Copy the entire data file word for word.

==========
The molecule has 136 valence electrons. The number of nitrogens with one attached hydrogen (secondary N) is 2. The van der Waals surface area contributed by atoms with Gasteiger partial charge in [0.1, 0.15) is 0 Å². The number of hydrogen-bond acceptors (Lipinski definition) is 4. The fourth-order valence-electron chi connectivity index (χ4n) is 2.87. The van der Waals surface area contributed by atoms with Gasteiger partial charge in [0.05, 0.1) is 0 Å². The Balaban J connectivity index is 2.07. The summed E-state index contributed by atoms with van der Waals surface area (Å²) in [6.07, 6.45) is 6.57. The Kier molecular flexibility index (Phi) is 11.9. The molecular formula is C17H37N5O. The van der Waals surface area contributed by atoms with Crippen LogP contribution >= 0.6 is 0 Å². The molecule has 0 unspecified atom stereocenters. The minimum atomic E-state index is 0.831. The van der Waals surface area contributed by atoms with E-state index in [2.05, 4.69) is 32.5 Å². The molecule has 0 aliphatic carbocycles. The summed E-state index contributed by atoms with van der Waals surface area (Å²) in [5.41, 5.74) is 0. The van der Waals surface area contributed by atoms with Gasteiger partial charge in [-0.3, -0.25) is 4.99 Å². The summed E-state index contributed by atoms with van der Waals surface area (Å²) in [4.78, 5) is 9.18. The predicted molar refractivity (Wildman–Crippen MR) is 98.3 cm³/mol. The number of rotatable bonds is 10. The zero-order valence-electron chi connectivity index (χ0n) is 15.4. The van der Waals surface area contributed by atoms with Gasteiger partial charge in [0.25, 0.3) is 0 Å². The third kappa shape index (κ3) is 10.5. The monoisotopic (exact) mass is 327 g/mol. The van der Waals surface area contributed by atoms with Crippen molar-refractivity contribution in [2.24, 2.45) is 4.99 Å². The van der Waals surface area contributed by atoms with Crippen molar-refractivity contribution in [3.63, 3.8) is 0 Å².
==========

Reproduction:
The molecule has 136 valence electrons. The number of nitrogens with one attached hydrogen (secondary N) is 2. The van der Waals surface area contributed by atoms with Gasteiger partial charge in [0.1, 0.15) is 0 Å². The number of hydrogen-bond acceptors (Lipinski definition) is 4. The fourth-order valence-electron chi connectivity index (χ4n) is 2.87. The van der Waals surface area contributed by atoms with Gasteiger partial charge in [0.05, 0.1) is 0 Å². The Balaban J connectivity index is 2.07. The summed E-state index contributed by atoms with van der Waals surface area (Å²) in [6.07, 6.45) is 6.57. The Kier molecular flexibility index (Phi) is 11.9. The molecular formula is C17H37N5O. The van der Waals surface area contributed by atoms with Crippen LogP contribution >= 0.6 is 0 Å². The molecule has 0 unspecified atom stereocenters. The minimum atomic E-state index is 0.831. The van der Waals surface area contributed by atoms with E-state index in [2.05, 4.69) is 32.5 Å². The molecule has 0 aliphatic carbocycles. The summed E-state index contributed by atoms with van der Waals surface area (Å²) in [5.41, 5.74) is 0. The van der Waals surface area contributed by atoms with Gasteiger partial charge in [-0.3, -0.25) is 4.99 Å². The summed E-state index contributed by atoms with van der Waals surface area (Å²) in [4.78, 5) is 9.18. The predicted molar refractivity (Wildman–Crippen MR) is 98.3 cm³/mol. The number of rotatable bonds is 10. The zero-order valence-electron chi connectivity index (χ0n) is 15.4. The van der Waals surface area contributed by atoms with Gasteiger partial charge in [0.25, 0.3) is 0 Å². The third kappa shape index (κ3) is 10.5. The monoisotopic (exact) mass is 327 g/mol. The van der Waals surface area contributed by atoms with Crippen molar-refractivity contribution in [2.24, 2.45) is 4.99 Å². The van der Waals surface area contributed by atoms with Crippen molar-refractivity contribution in [3.63, 3.8) is 0 Å².